Xen VMs won’t start: “Cannot plug VIF”

I've been unable to solve this problem for a few weeks now, so i'll try posting it to my blog – maybe someone out there knows the answer.  Would very much appreciate a clue on this one.

I've got a VM on a citrix xenserver 5.0.0 machine that won't start. it was running fine until it was rebooted on a Fri afternoon, a few weeks ago.

Starting it from the (windows-only) xencenter GUI results in:

   "This VM cannot be started, as its network interfaces could not be
   connected. One of the NICs is in use elsewhere."

Starting it from the command line results in:

# xe vm-start uuid=88915b63-d794-e021-4f78-b03f46e352b0
Cannot plug VIF
VIF: 5dfd3886-8b48-20e5-4231-30284d7b185d

anyone seen this before?  know how to fix?

I've tried deleting and re-creating the network interface for the VM. I've also tried booting the VM without any network interface at all. I've tried "xe vif-unplug –force uuid=5dfd3886-8b48-20e5-4231-30284d7b185d" (doesn't work, expects the VM to be running, not halted). In fact, I've lost track of all the things i've tried doing that haven't worked.

I haven't rebooted the xen server and *really* don't want to have to do that.  I'd rather create a new VM and copy the OS (debian, fortunately so relatively easy to do) than reboot the server (NOTE: Tried that, didn't work).

 

 

Since the initial problem, I now have a total of three VMs that won't restart (with the same error message), and I can't even create a new VM.  So it looks like a problem with the host rather than the guest.  I think i'm going to have to migrate all the VMs off this machine to another box, then rebuild this server.   maybe with a newer Xen (on debian, rather than proprietary citrix junk), or maybe as a KVM box.

The (absence of) this kind of crap is one of the main reasons why i prefer KVM to Xen….and if i have to rebuild the server anyway, I may as well rebuild it as a KVM server

 

7 Comments

  1. Ian Campbell

    It would be worth confirming which network the VIF is connected to and that the configuration of that network and the PIFs on it look sensible.  It is also worth checking that no other network conflicts with that one e.g. a network with a bond which uses the same PIF or something like that. If such a Network does exist and another VM has a VIF on it then they will conflict and prevent you starting this one.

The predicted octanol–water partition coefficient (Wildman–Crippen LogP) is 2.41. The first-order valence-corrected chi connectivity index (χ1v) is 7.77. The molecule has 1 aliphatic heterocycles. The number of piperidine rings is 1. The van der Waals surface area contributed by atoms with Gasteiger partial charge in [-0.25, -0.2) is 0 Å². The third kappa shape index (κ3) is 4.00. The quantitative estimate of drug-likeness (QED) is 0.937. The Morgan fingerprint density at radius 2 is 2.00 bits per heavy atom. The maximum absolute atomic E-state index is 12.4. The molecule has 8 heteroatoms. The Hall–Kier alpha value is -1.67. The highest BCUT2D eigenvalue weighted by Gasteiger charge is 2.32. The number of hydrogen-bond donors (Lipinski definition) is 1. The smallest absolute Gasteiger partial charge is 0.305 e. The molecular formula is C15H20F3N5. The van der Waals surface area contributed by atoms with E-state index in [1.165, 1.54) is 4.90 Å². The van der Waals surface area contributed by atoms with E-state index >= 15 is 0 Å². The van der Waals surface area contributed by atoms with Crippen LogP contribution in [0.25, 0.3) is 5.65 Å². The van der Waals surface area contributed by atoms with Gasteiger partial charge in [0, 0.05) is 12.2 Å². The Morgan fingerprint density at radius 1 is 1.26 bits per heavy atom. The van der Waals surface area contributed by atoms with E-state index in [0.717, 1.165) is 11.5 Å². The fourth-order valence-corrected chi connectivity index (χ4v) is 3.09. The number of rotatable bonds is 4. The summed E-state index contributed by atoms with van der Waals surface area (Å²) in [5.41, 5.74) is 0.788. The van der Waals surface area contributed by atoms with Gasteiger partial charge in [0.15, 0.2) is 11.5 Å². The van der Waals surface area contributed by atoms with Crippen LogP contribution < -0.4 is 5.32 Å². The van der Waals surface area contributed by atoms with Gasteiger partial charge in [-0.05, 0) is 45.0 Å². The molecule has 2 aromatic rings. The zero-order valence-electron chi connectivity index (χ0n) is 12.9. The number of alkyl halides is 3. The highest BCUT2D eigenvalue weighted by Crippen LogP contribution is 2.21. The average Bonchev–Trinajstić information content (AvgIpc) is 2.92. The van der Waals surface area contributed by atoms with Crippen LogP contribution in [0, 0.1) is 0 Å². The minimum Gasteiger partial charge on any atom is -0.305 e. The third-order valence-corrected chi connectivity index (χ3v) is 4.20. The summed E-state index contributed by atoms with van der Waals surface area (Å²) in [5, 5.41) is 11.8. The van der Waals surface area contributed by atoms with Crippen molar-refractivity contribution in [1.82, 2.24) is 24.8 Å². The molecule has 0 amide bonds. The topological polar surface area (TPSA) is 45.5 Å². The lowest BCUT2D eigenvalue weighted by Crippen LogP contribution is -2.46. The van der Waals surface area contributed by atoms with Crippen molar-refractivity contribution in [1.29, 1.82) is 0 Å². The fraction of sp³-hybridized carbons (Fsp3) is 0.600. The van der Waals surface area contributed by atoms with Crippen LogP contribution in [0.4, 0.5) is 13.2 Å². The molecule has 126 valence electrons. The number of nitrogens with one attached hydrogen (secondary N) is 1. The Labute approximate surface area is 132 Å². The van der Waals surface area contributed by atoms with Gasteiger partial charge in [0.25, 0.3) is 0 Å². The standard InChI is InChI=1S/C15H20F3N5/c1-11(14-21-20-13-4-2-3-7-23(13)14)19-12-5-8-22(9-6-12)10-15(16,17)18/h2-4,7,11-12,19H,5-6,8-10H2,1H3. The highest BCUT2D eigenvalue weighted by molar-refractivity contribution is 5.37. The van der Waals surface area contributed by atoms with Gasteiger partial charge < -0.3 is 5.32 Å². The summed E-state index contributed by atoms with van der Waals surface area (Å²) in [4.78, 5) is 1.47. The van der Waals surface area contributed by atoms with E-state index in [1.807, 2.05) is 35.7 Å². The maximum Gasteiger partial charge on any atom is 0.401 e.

There might be more info in the logs, e.g. /var/log/xensource.log. If you collect a bugtool (run xen-bugtool or "Server Status Report" in the GUI) I could take a look if you like.

  2. cas

    now that's interesting.  xen-bugtool won't even run on this server, bombs out because there's no /sys – in particular: “OSError: [Errno 2] No such file or directory: ‘/sys/class/net/'”

    huh? WTF? how the hell did /sys get unmounted?

    I’ve remounted it and can now run xen-bugtool. Even better, the VMs will now boot up.  problem solved.

    Thanks for getting me to notice there was no /sys – it never even occured to me.

  3. Ian Campbell

    No /sys? That's pretty wierd and would never have occurred to me either. You mentioned a reboot a while back — was that a controlled reboot or a crash/powercut/etc? I'm wondering if there is some sort of corruption to whichever script was supposed to have mounted /sys because I can't think of any other reason it wouldn't be there.

  4. cas

    it was the VM that was rebooted.  crashed, actually.

    the server itself has been up for 534 days.  I semi-inherited it a few months back, and it has some problems (it's not a complete mess but there are some weird misconfigurations on it – like hostname = localhost, and several of the VMs have fs corruption in their LVM volumes).  the server's an IBM x3655, and the warranty expired about a year ago.  rather than risk it breaking completely, we're just letting it limp along until we can replace it (purchase was finally approved just a few days ago).

    by 'semi-inherited' i mean i got stuck with it but there are other people who have access to it (web developers and the like) who seem to think that force-reboot is not only an acceptable solution but is THE solution to every problem on a VM.  inevitable fs corruption – i've had to use losetup on several of the VM's LVs (while they're down) in order to run fsck on them, and then loopback mount them to add "FSCKFIX=yes" to /etc/default/rcS (the linux VMs are all debian, fortunately :) before I reboot them.

     

  5. Ian Campbell

    Ouch, I certainly don't envy you that situation. I suppose under the circumstances there's any number of ways /sys might have gotten unmounted.
    You might be interested in /opt/xensource/debug/with-vdi (I think that's the path) which automates the losetup stuff for you and dumps you into a shell with /dev/xvda == the vdi you gave it.

Comments are closed.